Hey Townsville, here’s a question: why are the people who are yelling loudest about our city the negative, fear-mongering ones who always put forward the same misguided arguments? They want more investment, jobs and events. Yet they get behind their keyboards and yell at anyone who attempts to do such things, citing crime and water as the reason we should put our city’s growth on hold. Ask yourself – would you invest in a city if these were the only voices you heard? If you’re dwelling on the negatives without chipping in a solution, you’re adding to the problem that you’re upset about. It’s that simple.
Below are some actual comments from Townsville locals that we’ve dedicated to disproving. This is done with help from some of our city’s most positive leaders.
“You do realise there are real universities down south whose degrees mean something?”
– Anonymous, UniversityReview.com
When we spoke to Kari Arbouin, CQU’s Associate Vice-Chancellor for Townsville, she put to bed several regional university myths. One of which is the quality of education in regional areas VS the big smoke.
To ensure CQU maintain their spot in the top 3% of universities worldwide and give their students the best chance in their field, Kari says they have professional bodies accredit and regularly review all courses. Experts in the industry also view content to ensure it’s current and encourage feedback from their 35,000 students. All of this is done so they can constantly upgrade and improve.
“Another myth is getting jobs,” Kari says. “The national average of job success is 72% and we’re above that at 86%. This is higher than some of the big Group of Eight universities.”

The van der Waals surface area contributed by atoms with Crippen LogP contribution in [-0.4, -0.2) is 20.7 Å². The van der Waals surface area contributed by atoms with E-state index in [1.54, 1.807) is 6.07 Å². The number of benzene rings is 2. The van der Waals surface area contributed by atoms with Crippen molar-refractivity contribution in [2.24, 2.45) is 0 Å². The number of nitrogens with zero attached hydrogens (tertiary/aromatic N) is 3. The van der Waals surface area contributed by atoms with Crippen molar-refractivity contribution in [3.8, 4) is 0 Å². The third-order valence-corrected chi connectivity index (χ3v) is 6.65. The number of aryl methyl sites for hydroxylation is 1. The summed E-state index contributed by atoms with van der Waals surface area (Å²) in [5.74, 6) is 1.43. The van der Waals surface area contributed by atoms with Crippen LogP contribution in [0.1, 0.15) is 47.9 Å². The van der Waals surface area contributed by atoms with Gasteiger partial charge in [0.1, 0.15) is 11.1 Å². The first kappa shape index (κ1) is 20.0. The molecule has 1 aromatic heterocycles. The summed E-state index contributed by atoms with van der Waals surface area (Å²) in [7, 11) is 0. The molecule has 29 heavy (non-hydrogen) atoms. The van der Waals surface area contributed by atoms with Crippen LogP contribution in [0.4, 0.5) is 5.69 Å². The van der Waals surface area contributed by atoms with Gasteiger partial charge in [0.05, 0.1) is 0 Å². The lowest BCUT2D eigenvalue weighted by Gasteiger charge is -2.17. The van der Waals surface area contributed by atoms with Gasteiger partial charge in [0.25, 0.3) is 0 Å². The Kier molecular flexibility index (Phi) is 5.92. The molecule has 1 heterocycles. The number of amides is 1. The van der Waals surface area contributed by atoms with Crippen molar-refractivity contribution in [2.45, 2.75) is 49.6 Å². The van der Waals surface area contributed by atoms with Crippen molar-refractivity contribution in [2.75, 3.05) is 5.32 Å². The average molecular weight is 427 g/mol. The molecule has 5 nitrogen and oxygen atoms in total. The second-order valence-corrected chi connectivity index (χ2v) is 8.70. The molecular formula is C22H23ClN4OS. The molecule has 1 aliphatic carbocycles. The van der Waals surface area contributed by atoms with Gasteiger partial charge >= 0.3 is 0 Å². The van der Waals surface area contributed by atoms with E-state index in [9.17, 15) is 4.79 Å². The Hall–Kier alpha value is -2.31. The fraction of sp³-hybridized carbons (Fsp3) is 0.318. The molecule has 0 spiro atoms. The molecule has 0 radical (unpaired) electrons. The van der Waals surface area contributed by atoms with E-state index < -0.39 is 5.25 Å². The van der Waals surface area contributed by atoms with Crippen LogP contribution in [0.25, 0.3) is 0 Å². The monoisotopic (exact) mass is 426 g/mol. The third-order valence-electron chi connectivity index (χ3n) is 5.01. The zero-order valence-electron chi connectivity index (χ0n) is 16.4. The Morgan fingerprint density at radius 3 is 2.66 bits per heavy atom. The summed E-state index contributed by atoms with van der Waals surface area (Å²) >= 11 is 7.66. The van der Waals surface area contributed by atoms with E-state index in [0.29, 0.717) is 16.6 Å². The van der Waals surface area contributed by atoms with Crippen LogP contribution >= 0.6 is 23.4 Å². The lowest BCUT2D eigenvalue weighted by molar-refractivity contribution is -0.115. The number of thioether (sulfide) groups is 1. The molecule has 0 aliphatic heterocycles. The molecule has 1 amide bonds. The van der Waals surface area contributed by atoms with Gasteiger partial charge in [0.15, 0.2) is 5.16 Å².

On top of job success, students in regional areas also get the benefit of coming in frequent contact with future employers and gaining more experience.
“You’re asked to do a lot of things you possibly wouldn’t be asked to do in capital cities,” says Kari. “More importantly you develop problem-solving and critical thinking skills. Not only this, you do so on a higher level and much more quickly because the teams are generally smaller.”
Add in the lower cost of living, the ability to have closer relationships with support staff, teachers and students and you’ve hit the education jackpot.
“The only businesses that would survive if they started in Townsville now would be big ones like IKEA or ALDI.”
– Christopher, Facebook
When Chrissy Leontis left Sydney to start her own niche-market law firm in Townsville, she had no business connections or nearby friends and said everyone warned her against it.
“A lot of people said it couldn’t be done in Townsville. They said, ‘why would you start in a regional town? Why can’t you just do it in Sydney?’ I’ve since proven them wrong,” says Chrissy, whose firm – CLEON Legal and Mediation Services – has since been a finalist for several high profile awards for excellence in both business and law.
“I did not believe that because we’re in a smaller area I could not grow a successful business. Instead, I had the belief that I could and I went out, reverse engineered that and worked out how I could create a really great business. I connected with like-minded organisations and people, nurtured those relationships and it’s just grown from there.”
Despite hearing negative comments about opportunities in Townsville, Chrissy says she’s never found a lack of them here.
“I think if people keep playing into the negative self-talk, saying that there’s not enough jobs and not enough work, well obviously that is the reality they’re going to see,” Chrissy says. “You need to believe that there are opportunities in Townsville. Do your research before you open a business; know that there’s a market for it, plan, look at your competitors and what they are doing and see what your niche market can achieve. You can have a great business here, you just need to make sure that what you’re delivering is fantastic.”
“Don’t move to Townsville. It has no work, no infrastructure, no nothing. Great if you want to be a check out chick though. I am thinking hard about sending the wife down to Sydney to find work.”